By now you may have noticed that I am a dialect man.  I’m not sure when that emerged, but it could well have been at university in Canada where, in a linguistics class, the value of our dialect first hit home.  Previous to that I had been told at school it was evidence of our ignorance; living outside I learned otherwise. At any rate, as we say, it deh wid me.  In particular, as I sometimes mention in my shows, I have come to notice how concise the dialect is so that something complex in Standard English can be reduced to one or two words in the dialect – “voomps”, for instance, or “briga”.

Of course, Standard English is also full of those compressions.  Just recently, for instance, it struck me that we have in Guyana, in the midst of all our woopwhap, examples of qualities captured in the Standard English word “progenitor”, one of those five-dollar constructions, this one of course meaning a person or thing that first indicates a direction, originates something, or serves as a model.  The term for that in Barbados is “a proper” chap; the Trinis say “a hero”.  And when you look around our society, while we rightfully complain about this or that, we should be giving thanks for our progenitors.  There are many public ones, but I know from my own experience that each of us has such persons in our private sphere.  In my case, my mother (I mentioned her previously) and my father, Joseph Francis Martins who came here as a child from Madeira, worked in the interior for a while, and later had a farm in the Pomeroon where he was a bit of a leader, playing a key role in starting the Government Depot project in Georgetown selling Pomeroon produce, and the formation of a school near to Charity named Martindale – he had donated the land for the school.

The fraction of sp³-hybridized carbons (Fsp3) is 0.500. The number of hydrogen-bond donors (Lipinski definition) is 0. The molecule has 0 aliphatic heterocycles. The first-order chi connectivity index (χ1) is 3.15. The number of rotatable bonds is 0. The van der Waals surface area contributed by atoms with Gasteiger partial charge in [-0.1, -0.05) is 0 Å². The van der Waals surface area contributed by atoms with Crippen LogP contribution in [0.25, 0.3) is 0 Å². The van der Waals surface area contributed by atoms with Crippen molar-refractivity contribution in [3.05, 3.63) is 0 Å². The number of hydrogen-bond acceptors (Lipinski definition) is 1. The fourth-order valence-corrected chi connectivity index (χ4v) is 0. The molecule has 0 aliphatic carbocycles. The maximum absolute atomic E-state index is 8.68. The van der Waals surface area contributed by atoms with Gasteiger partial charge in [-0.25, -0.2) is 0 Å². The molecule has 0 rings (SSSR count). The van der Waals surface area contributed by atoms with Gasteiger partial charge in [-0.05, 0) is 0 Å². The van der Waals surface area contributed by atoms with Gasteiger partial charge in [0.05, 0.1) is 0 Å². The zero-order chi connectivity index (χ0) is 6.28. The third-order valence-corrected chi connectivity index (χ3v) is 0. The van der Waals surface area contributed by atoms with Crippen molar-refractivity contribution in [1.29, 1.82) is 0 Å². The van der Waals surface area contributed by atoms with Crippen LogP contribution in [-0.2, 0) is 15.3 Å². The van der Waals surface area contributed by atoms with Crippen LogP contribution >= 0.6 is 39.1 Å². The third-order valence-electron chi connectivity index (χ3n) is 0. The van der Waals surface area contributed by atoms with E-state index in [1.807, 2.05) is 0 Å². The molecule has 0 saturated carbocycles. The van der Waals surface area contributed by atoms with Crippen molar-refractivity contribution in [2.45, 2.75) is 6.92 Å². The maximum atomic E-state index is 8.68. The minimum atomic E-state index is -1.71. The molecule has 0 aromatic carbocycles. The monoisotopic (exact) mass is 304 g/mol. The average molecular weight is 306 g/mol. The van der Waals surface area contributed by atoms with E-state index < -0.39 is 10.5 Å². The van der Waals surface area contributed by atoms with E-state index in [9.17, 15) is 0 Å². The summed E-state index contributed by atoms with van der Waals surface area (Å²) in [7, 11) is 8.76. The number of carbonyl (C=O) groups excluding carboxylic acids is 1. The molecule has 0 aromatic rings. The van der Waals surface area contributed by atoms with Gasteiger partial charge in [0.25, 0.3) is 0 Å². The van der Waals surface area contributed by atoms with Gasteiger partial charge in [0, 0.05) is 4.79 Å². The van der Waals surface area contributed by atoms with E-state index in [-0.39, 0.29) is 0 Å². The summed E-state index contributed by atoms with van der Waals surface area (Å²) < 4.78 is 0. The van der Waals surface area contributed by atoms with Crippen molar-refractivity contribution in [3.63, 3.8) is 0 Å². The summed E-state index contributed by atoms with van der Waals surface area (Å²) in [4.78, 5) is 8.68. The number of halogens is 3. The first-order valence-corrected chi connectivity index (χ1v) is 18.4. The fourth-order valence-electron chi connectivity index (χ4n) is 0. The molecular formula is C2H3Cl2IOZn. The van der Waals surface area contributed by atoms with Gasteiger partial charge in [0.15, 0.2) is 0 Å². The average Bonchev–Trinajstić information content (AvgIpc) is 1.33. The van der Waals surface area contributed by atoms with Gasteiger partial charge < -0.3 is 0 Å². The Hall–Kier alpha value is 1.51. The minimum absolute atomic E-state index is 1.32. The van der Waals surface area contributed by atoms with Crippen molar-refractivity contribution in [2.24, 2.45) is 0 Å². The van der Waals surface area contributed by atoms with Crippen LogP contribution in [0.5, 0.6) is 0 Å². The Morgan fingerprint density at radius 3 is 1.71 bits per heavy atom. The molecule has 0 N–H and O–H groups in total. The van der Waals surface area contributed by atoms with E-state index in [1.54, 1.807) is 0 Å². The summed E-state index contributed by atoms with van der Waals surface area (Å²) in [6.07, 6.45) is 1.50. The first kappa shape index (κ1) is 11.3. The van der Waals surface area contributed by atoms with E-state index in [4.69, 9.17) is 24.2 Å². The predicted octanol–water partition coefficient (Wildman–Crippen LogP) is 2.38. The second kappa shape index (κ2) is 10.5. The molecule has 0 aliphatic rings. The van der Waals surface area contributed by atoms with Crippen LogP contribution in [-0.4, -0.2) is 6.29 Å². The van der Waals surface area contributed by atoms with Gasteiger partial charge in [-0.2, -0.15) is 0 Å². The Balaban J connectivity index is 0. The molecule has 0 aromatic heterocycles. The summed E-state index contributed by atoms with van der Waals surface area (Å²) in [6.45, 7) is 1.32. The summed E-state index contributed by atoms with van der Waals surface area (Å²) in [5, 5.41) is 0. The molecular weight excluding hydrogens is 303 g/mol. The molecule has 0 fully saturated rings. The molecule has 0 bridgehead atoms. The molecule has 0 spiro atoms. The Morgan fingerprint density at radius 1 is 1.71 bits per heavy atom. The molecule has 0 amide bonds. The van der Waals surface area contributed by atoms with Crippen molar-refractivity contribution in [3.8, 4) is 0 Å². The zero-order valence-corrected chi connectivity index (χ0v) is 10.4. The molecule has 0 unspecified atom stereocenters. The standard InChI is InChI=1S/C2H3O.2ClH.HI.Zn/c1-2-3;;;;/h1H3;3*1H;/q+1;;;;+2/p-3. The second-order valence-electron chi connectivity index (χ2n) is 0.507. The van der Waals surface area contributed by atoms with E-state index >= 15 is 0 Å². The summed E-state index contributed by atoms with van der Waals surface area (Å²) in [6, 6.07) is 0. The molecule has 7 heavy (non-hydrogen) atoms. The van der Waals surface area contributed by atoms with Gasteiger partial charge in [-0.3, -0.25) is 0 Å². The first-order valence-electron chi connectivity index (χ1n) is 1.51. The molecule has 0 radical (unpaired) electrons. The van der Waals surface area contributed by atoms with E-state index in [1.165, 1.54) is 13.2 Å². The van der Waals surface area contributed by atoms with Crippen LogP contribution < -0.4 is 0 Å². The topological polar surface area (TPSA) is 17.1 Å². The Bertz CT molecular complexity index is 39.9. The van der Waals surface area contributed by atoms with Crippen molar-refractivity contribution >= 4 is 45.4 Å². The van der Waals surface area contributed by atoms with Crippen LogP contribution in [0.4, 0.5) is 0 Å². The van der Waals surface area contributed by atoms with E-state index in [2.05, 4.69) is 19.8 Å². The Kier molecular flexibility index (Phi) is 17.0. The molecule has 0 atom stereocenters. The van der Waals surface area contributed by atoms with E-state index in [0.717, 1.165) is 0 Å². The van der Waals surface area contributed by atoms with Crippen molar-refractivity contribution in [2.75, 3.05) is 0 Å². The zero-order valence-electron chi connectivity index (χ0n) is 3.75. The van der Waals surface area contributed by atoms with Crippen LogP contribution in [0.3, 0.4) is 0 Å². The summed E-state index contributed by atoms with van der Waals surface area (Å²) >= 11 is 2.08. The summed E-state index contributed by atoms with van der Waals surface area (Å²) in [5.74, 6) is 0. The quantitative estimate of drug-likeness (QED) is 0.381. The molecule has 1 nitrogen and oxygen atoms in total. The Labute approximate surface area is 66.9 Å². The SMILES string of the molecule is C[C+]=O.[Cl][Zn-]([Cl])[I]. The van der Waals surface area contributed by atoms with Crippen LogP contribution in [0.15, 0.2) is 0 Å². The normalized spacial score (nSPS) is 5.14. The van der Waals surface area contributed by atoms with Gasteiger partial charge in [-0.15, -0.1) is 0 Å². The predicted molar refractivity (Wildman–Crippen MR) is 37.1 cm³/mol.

Growing up as a youngster in West Demerara, there were other pivotal people on my lens at a distance, one of them being David Rose, later a Sir, and of course Cheddi and Forbes.  Fresh out of Saints, there was another in my first job (B.G. Airways at Atkinson Field) in Art Williams.  He was the first foreigner I had extensive contact with (remember I was basically a sheltered country boy) and he was a unique person; grumpy as hell at times, mind you, but certainly unique.  He was the first stranger in whom I noticed this mania for “doing things the right way” in the operation of the airline, and this aspect of certain highly developed skills.  Although leery of flying on instruments when weather closed in (he would turn to chain smoking) Art Williams had an astonishing visual map of the country in his head. Coming back once from the South Savannah, I heard him tell the co-pilot as we approached Atkinson: “You see that house down there on the ground? By the wing position as we passed over that I know we’re about two degrees off for the airport.”  The co-pilot smiled and said nothing, but when I later told him how ridiculous that was, he said, “Actually, you know what? He was right.”  Progenitor.  Similarly, around the same time, I remember various actions by Cheddi (he was big on the West Coast) and later Forbes, that were in the category of “originator” or “precursor” (much later, the same for Walter Rodney), and overseas, persons such as David Rose and the orchestra conductor Rudolf Dunbar operating in England.